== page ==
Aims: To evaluate the efficacy and safety of initial combination therapy with linagliptin plus metformin versus linagliptin or metformin monotherapy in patients with type 2 diabetes.
Methods: In this 24-week, double-blind, placebo-controlled, Phase III trial, 791 patients were randomized to one of six treatment arms. Two free combination therapy arms received linagliptin 2.5 mg twice daily (bid) + either low (500 mg) or high (1000 mg) dose metformin bid. Four monotherapy arms received linagliptin 5 mg once daily, metformin 500 mg or 1000 mg bid or placebo. Patients with haemoglobin A1c (HbA1c) ≥11.0% were not eligible for randomization and received open-label linagliptin + high-dose metformin.
Results: The placebo-corrected mean (95% confidence interval) change in HbA1c from baseline (8.7%) to week 24 was -1.7% (-2.0, -1.4) for linagliptin + high-dose metformin, -1.3% (-1.6, -1.1) for linagliptin + low-dose metformin, -1.2% (-1.5, -0.9) for high-dose metformin, -0.8% (-1.0, -0.5) for low-dose metformin and -0.6 (-0.9, -0.3) for linagliptin (all p < 0.0001). In the open-label arm, the mean change in HbA1c from baseline (11.8%) was -3.7%. Hypoglycaemia occurred at a similar low rate with linagliptin + metformin (1.7%) as with metformin alone (2.4%). Adverse event rates were comparable across treatment arms. No clinically significant changes in body weight were noted.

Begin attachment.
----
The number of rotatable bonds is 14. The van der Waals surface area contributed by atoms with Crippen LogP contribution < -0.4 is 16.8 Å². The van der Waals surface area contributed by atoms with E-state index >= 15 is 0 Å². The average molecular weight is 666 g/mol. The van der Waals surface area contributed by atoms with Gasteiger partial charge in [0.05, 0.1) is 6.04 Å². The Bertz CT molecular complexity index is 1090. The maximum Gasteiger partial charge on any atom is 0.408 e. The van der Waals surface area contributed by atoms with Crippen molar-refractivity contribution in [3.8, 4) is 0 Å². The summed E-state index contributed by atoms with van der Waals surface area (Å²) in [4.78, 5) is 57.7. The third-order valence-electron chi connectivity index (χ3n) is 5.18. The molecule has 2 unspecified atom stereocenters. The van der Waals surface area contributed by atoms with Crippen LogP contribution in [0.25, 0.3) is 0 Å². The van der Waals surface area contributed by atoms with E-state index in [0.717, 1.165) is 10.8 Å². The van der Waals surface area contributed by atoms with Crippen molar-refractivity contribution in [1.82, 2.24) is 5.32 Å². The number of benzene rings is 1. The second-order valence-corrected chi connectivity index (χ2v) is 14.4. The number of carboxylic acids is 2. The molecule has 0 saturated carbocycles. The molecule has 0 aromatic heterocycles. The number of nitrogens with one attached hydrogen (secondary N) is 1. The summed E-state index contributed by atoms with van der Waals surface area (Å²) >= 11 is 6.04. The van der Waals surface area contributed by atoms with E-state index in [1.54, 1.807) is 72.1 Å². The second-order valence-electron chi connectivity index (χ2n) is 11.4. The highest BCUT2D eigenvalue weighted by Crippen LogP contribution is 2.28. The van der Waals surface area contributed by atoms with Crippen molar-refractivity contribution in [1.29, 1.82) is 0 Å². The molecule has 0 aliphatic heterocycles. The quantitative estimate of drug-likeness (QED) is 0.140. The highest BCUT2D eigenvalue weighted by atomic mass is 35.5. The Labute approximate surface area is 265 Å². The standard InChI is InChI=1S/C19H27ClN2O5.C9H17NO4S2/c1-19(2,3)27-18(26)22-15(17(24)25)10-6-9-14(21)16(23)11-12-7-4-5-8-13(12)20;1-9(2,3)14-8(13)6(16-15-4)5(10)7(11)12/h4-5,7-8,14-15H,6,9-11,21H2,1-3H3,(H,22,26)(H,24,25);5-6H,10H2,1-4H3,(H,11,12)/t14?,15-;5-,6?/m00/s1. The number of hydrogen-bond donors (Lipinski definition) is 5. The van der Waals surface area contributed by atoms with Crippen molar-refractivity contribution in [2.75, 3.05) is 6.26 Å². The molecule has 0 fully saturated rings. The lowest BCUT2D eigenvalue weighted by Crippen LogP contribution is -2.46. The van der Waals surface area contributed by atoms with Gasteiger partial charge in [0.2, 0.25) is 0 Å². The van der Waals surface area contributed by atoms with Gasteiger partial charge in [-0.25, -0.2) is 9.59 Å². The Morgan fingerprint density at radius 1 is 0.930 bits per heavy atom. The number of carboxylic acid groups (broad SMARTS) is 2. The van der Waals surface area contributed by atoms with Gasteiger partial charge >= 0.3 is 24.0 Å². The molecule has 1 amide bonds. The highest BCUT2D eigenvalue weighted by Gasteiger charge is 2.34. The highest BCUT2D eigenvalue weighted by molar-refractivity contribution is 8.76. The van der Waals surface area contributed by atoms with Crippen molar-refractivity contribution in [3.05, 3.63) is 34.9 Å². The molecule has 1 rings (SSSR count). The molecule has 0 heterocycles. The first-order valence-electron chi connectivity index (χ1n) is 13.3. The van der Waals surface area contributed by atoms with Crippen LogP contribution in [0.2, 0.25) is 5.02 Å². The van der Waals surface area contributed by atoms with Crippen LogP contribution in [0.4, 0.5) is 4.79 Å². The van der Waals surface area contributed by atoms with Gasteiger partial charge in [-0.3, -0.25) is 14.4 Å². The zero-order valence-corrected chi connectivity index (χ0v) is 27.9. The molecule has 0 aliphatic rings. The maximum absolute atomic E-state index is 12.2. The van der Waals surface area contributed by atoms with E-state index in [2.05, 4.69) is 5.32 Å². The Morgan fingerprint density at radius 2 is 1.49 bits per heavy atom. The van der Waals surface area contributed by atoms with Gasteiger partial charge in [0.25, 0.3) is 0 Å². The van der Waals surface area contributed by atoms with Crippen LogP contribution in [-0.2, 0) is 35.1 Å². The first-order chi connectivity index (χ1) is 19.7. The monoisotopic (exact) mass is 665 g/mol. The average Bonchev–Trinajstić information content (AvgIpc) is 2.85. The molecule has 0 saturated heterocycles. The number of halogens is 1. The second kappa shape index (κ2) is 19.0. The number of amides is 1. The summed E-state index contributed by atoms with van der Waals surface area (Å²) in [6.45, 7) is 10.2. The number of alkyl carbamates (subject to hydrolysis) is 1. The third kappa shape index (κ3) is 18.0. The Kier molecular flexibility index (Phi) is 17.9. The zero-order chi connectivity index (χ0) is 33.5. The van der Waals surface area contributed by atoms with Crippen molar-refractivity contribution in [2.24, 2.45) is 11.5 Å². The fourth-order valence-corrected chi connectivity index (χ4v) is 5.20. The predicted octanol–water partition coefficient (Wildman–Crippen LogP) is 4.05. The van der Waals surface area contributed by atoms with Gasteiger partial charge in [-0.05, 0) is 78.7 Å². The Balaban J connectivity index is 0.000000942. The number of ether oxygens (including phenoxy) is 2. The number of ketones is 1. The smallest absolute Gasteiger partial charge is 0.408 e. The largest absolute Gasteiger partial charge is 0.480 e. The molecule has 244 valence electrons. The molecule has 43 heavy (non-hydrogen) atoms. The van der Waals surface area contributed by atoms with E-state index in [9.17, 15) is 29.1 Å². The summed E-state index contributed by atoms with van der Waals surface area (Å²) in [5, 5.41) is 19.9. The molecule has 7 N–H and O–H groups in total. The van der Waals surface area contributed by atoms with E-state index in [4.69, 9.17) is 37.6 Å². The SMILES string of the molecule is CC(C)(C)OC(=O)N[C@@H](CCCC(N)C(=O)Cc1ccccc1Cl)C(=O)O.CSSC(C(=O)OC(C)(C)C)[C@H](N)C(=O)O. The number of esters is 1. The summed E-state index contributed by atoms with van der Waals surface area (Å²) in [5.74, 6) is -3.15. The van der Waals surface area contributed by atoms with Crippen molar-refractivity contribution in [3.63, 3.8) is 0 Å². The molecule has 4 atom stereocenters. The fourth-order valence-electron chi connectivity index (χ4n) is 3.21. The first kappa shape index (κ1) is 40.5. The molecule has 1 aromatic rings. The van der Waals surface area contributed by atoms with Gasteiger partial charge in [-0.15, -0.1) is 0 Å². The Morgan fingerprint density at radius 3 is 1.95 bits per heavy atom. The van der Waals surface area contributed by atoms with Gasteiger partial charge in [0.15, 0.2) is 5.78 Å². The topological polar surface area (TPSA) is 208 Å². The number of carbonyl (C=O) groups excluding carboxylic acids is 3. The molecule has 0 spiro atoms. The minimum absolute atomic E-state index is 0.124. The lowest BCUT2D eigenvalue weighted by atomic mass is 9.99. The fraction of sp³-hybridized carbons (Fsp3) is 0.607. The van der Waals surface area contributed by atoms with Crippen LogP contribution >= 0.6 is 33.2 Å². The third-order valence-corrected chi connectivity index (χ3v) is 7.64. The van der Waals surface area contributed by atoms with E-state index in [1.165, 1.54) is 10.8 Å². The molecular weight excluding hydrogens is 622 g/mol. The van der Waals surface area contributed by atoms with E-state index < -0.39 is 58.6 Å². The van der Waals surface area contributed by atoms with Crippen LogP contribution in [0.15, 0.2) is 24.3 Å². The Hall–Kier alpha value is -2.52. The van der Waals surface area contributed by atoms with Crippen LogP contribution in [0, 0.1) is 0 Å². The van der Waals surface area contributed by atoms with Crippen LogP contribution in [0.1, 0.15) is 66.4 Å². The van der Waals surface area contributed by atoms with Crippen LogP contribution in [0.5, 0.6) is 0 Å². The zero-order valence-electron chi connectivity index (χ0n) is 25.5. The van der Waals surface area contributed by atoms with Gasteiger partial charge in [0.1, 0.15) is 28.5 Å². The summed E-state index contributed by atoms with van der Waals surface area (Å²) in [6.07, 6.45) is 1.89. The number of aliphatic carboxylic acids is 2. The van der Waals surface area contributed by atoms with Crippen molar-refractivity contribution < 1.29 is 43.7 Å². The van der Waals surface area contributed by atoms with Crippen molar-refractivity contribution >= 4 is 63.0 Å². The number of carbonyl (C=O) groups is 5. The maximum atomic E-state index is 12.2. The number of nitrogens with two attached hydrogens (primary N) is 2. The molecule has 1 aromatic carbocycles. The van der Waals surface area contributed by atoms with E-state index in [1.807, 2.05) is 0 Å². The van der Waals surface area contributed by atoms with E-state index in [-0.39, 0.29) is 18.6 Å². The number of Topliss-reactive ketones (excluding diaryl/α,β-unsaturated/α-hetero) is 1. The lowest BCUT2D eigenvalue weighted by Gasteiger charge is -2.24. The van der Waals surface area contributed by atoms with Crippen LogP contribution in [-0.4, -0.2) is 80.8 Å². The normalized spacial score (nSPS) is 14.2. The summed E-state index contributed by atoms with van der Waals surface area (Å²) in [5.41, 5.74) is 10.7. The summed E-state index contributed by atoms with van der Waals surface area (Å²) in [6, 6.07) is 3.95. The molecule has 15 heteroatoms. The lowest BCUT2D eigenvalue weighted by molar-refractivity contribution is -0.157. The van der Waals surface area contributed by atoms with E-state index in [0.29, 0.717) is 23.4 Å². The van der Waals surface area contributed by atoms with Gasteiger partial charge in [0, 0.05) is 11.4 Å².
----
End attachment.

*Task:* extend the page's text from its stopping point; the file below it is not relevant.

Conclusions: Initial combination therapy with linagliptin plus metformin was superior to metformin monotherapy in improving glycaemic control, with a similar safety and tolerability profile, no weight gain and a low risk of hypoglycaemia.
© 2012 Blackwell Publishing Ltd.